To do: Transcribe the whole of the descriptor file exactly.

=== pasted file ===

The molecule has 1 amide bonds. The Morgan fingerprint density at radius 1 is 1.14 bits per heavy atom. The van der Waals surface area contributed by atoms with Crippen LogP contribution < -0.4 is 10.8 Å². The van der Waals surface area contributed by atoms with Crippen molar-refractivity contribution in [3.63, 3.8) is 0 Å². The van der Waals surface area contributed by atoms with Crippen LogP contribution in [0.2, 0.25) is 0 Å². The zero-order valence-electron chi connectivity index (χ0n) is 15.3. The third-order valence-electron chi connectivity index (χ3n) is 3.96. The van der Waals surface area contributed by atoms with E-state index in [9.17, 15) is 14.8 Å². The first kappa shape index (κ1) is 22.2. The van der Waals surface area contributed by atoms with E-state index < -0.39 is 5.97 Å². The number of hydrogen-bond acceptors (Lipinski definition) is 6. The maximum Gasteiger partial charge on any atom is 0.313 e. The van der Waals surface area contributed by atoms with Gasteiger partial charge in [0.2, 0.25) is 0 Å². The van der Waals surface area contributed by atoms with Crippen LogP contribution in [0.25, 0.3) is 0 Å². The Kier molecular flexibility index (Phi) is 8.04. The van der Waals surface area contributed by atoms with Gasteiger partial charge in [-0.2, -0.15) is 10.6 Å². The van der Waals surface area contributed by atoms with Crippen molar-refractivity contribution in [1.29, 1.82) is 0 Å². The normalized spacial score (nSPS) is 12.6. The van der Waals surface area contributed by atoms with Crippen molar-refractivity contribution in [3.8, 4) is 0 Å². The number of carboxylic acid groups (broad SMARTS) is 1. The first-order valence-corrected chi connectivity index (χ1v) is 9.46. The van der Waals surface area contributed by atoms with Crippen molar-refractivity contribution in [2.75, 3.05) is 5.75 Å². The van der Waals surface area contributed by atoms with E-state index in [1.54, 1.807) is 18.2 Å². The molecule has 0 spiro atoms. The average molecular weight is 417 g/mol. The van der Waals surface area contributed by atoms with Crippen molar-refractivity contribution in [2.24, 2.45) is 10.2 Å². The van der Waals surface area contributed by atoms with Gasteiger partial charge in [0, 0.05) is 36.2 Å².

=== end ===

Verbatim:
The molecule has 1 amide bonds. The Morgan fingerprint density at radius 1 is 1.14 bits per heavy atom. The van der Waals surface area contributed by atoms with Crippen LogP contribution < -0.4 is 10.8 Å². The van der Waals surface area contributed by atoms with Crippen molar-refractivity contribution in [3.63, 3.8) is 0 Å². The van der Waals surface area contributed by atoms with Crippen LogP contribution in [0.2, 0.25) is 0 Å². The zero-order valence-electron chi connectivity index (χ0n) is 15.3. The third-order valence-electron chi connectivity index (χ3n) is 3.96. The van der Waals surface area contributed by atoms with E-state index in [9.17, 15) is 14.8 Å². The first kappa shape index (κ1) is 22.2. The van der Waals surface area contributed by atoms with E-state index < -0.39 is 5.97 Å². The number of hydrogen-bond acceptors (Lipinski definition) is 6. The maximum Gasteiger partial charge on any atom is 0.313 e. The van der Waals surface area contributed by atoms with Gasteiger partial charge in [0.2, 0.25) is 0 Å². The van der Waals surface area contributed by atoms with Crippen LogP contribution in [0.25, 0.3) is 0 Å². The Kier molecular flexibility index (Phi) is 8.04. The van der Waals surface area contributed by atoms with Gasteiger partial charge in [-0.2, -0.15) is 10.6 Å². The van der Waals surface area contributed by atoms with Crippen molar-refractivity contribution in [1.29, 1.82) is 0 Å². The normalized spacial score (nSPS) is 12.6. The van der Waals surface area contributed by atoms with Crippen molar-refractivity contribution in [3.8, 4) is 0 Å². The number of carboxylic acid groups (broad SMARTS) is 1. The first-order valence-corrected chi connectivity index (χ1v) is 9.46. The van der Waals surface area contributed by atoms with Crippen molar-refractivity contribution in [2.75, 3.05) is 5.75 Å². The van der Waals surface area contributed by atoms with E-state index in [1.54, 1.807) is 18.2 Å². The molecule has 0 spiro atoms. The average molecular weight is 417 g/mol. The van der Waals surface area contributed by atoms with Crippen molar-refractivity contribution in [2.24, 2.45) is 10.2 Å². The van der Waals surface area contributed by atoms with Gasteiger partial charge in [0, 0.05) is 36.2 Å².